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So. As described Monday, the Donald and his fellow Republicans insist things are awful.*
This has left a significant chunk of the Fox electorate yearning for a strongman.
That’s what people do when things are awful. When rapists and murderers are flooding across the border, the economy is collapsing, and everybody needs a gun to protect against ISIS.**
And so today — while acknowledging he is fun to golf with (according to a mutual friend), terrific sex (according to Marla Maples), good at what he does (demonstrated long ago with Wolman Rink), and quite often funny (even I laughed out loud when, asked in that first debate what Secret Service code name he’d want, Donald chose “Humble”) — can we explore the strongman meme just a little?
Trump is no Mussolini or Putin.
But he does seem to feel a certain affinity with Putin.
And Mussolini, like Trump, was a showman (and narcissist, frequently stripping to the waste, like Putin). He wanted to “make Italy great again” and wiped out half the population of Libya. Or so I learned on the Evolution of Evil website.***
But he does retweet @WhiteGenocideTM.
And he did keep a 1941 book of Hitler’s speeches by his bedside.
Which is fine. I now have it by my bedside, too. Cost me $159 (offered now at $124). I wanted to see what it was.
And, when you think about it: what an interesting thing for a student of marketing and publicity and persuasion to read. Hats off to the Donald for intellectual curiosity.
From the 1941 introduction to My New Order by an American correspondent:
[Hitler’s oratory] stirs hatred and feeds self-vindication, and whether on paper it bears inspection for consistency, logic or soundness is immaterial.
From the 1941 foreword by a French journalist:
To use constantly and untiringly the same arguments, and to pound into the heads of his listeners the same formulas, is part of Hitler’s oratorical technique. . . . [He] is past master at throwing up verbal smoke screens . . . He knows equally well the effectiveness of massive oratorical assaults that shake the nerves of his victims or opponents . . . he knows how to give pledges that will be broken later . . . he uses insults and lies in the same manner as his generals use Stuka planes and tanks to break through the respectable but often weak front of his adversaries. . . . His crudity frequently borders on downright vulgarity.
I presume the Donald read those same words and, like everyone else, finds Hitler to have been unspeakably evil.
Trump may be a bully and a narcissist . . . and perhaps an egomaniac . . . but he is surely not the Apotheosis of Evil.
Basically, I think, he’s just having fun.
I like Stephen Colbert’s theory — that the Donald doesn’t actually want to be president (that’s hard! look what it does to your hair after eight years!) . . . and now realizes that, OMG, it could happen . . . so seeks ever more outrageous ways to try to disqualify himself, toying even with the idea of “standing in the middle of Fifth Avenue and shooting someone.” But no, he exults (or secretly laments, as Colbert would have it): even random street-shootings wouldn’t lessen his lead among Republicans.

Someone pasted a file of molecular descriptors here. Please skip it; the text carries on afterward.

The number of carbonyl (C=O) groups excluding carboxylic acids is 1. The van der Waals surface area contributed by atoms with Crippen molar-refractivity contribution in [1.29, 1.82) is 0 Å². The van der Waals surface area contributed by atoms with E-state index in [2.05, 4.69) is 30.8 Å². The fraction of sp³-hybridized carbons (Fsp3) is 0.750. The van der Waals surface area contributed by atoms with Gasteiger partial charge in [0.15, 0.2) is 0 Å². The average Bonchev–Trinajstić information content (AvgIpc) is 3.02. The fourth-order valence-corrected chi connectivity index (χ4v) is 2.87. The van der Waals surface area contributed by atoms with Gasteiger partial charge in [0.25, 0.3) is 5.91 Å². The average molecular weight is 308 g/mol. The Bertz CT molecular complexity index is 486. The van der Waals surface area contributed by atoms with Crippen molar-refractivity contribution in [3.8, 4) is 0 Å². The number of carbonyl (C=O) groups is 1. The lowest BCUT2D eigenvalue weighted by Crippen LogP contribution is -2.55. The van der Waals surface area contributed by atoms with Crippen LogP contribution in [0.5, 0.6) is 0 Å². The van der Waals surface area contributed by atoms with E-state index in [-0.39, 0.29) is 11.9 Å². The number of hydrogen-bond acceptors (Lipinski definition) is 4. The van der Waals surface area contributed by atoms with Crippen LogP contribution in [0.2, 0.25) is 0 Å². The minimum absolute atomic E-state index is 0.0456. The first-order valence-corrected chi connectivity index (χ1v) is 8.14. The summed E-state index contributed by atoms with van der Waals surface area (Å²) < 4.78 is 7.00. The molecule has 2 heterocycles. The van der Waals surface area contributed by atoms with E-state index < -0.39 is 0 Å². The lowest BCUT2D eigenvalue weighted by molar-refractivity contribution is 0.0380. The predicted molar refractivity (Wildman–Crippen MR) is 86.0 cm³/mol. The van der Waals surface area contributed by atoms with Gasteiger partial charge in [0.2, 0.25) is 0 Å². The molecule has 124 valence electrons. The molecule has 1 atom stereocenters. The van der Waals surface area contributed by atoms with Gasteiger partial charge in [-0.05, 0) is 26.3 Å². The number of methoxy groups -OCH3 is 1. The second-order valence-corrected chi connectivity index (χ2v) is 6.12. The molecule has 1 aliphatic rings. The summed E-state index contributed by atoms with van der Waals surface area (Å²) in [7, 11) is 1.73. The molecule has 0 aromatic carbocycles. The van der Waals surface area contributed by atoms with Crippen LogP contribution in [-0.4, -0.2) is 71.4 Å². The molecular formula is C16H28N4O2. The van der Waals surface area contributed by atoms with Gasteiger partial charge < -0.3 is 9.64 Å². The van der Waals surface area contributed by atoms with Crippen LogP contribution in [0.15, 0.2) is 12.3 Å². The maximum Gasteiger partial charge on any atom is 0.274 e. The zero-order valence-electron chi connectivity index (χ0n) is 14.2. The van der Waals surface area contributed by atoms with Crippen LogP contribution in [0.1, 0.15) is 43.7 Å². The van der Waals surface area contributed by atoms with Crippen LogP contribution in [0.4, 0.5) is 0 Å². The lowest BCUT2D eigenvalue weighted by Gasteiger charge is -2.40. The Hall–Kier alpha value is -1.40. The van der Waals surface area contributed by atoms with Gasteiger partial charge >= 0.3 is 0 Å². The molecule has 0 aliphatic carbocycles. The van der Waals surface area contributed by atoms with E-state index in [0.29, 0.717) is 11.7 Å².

So enough of all that. Trump is not evil.
Dreadful, perhaps; unfit to be president, for sure; but not evil.
Still, having dipped my toe into the strongman thing . . . and learning now that the Koch brothers’ fortune comes in part from the oil refineries their dad built for Stalin and Hitler**** . . . I was fascinated.
And found myself clicking from one three-minute Evolution of Evil video to the next. Like the one on Haiti’s Papa Doc Duvalier. Or, especially, the one on Hitler, which tells a jaw-dropping story I had never heard. Did you know that Hitler, then a messenger in World War I, was temporarily blinded by mustard gas? But that in his case, his sight failed to return in a few hours as it should have? And that a psychiatrist ultimately cured him by persuading him he had been endowed with prodigious powers for the purpose of making Germany great again?
Could this story be true? Absent time travel and a workable scheme to assassinate or otherwise redirect the temporarily blinded young soldier, it doesn’t much matter I guess. But it didn’t take much Googling to come up with this corroboratory account of Dr. Edmund Forster, “The Man Who Invented Hitler: The Making of the Fuhrer.”
*Things are pretty awful for the working poor and the middle class, but that’s in significant part because those same Republicans have blocked cost-of-living adjustments to the minimum wage; blocked refinancing of federal student loan debt at today’s low rates; refused Medicaid expansion; blocked the Senate-passed comprehensive immigration reform; and blocked the American Jobs Act that would have created millions of good jobs revitalizing our crumbling infrastructure.
**Unfortunately, a gun won’t protect you if there’s a nuclear terrorist incident, or some other awful frightening thing — real threats that keep the government awake nights. And the chances of some horrible thing like San Bernadino happening to you — where a gun might help — are like the chances of getting hit by lightning . . . yet we don’t carry lightning rods around.
***Sponsored, jarringly, I thought, when I was watching it, by a series of amusing GEICO ads.
****Which does not suggest he had — let alone that his sons have — undemocratic leanings. But it does add a bit of color to the Koch story; and perhaps explains a little better how they have so much more money than you or I.
Quote of the Day
Years ago, in the Carter term, a stockbroker tried to explain what Schlumberger did. 'It goes to 100,' the broker said, exaggerating only a little bit. 'Then it splits three-for-two and goes back to 100 again.'~GRANT'S Interest Rate Observer
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